3DBODY.TECH 2018 - Paper 18.123

L. Griffin et al., "Process Considerations in 3D Hand Anthropometric Data Collection", in Proc. of 3DBODY.TECH 2018 - 9th Int. Conf. and Exh. on 3D Body Scanning and Processing Technologies, Lugano, Switzerland, 16-17 Oct. 2018, pp. 123, https://doi.org/10.15221/18.123.


Process Considerations in 3D Hand Anthropometric Data Collection


Linsey GRIFFIN 1, Susan L. SOKOLOWSKI 2, Emily SEIFERT 1

1 University of Minnesota, St. Paul MN, USA;
2 University of Oregon, Portland OR, USA


Landmark placement and methods, scanning tools, and hand position are several considerations scientists need to obtain reliable 3D hand data, especially for data collected for product design. The researchers of this paper are experts in product design and personal protective equipment. Specific anthropometric hand data important for glove design include finger lengths, crotch depths, palm and padding, back of hand, and wrist opening; these measurements can improve dexterity, gripping, hand entry, adduction, abduction, squeezing, etc. in the glove design. Traditional hand anthropometric studies are missing several key landmarks that are important to designing gloves. The researchers developed a new method, including crease lines as used by hand surgeons, to understand where gloves need to flex, the fourteen joint locations of all five fingers, finger crotches, tips of fingers (especially when the subject has long fingernails), and wrist location. The researchers developed a protocol for landmarking that included notating the anterior and posterior sides of the hand, as they are different on each plane. Methods used to landmark hands is dependent upon the scanner used. Color scanners allow the use of felt tip, washable pens in color and stickers; whereas, non-color scanners require a bit more creativity, such as 3D shapes like pyramids so the scanner can see the shape. Heights of these 3D markers are also important, because if they are not tall enough the landmark will create an artifact on the hand.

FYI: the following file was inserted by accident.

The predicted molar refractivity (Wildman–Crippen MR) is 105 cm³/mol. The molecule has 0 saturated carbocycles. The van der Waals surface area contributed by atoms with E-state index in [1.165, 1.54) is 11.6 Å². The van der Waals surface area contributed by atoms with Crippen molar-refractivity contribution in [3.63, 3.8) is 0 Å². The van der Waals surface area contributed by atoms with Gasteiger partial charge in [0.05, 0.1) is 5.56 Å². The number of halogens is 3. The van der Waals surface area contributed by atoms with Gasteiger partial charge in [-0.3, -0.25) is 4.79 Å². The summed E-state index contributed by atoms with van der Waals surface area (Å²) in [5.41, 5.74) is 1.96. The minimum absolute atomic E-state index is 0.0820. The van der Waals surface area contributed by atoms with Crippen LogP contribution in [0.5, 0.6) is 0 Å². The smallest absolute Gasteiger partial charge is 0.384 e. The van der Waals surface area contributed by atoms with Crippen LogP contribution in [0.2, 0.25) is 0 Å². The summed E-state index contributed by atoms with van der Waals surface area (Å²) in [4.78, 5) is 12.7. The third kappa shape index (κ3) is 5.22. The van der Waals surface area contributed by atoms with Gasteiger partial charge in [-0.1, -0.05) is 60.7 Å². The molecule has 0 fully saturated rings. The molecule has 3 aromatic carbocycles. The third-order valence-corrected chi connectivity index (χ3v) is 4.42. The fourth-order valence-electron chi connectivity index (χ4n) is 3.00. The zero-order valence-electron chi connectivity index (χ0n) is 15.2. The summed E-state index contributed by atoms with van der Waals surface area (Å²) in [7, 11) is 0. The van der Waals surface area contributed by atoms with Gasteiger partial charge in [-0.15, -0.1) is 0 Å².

There is also the need to consider how the hand is stabilized during scanning. For flatbed foot scanners, the process is simple, the subject places their hand on the bed and the scanning envelope captures the whole hand. With some portable technologies, the hand must be stabilized to limit sway due to the length of the scan. Different methods of stability frames were tested to enable reliable, smooth scans. In the past, only anatomical hand positions were measured for anthropometric data (not splayed or in ergonomic position). Several hands positions were tested, such as grasping positions and with fingers splayed, and measurements were compared across subjects to see how the dimensions of the hand changed depending on the position. Hand positions were also tested with and without gloves to test methods to visualize the glove to hand relationship and fit. The researchers developed methods to ensure repeatability and reliability of the data. Lastly, the subject needs to be considered. Because hands are so variable between subjects, several considerations are important, including: size of subject arm and hand, dominance, ethnicity (skin color), jewelry and nail length. All considerations for obtaining 3D hand scans are important to ensure accurate and useable data for product development and sizing.


Full paper: 18123griffin.pdf
Proceedings: 3DBODY.TECH 2018, 16-17 Oct. 2018, Lugano, Switzerland
Pages: 123
DOI: 10.15221/18.123

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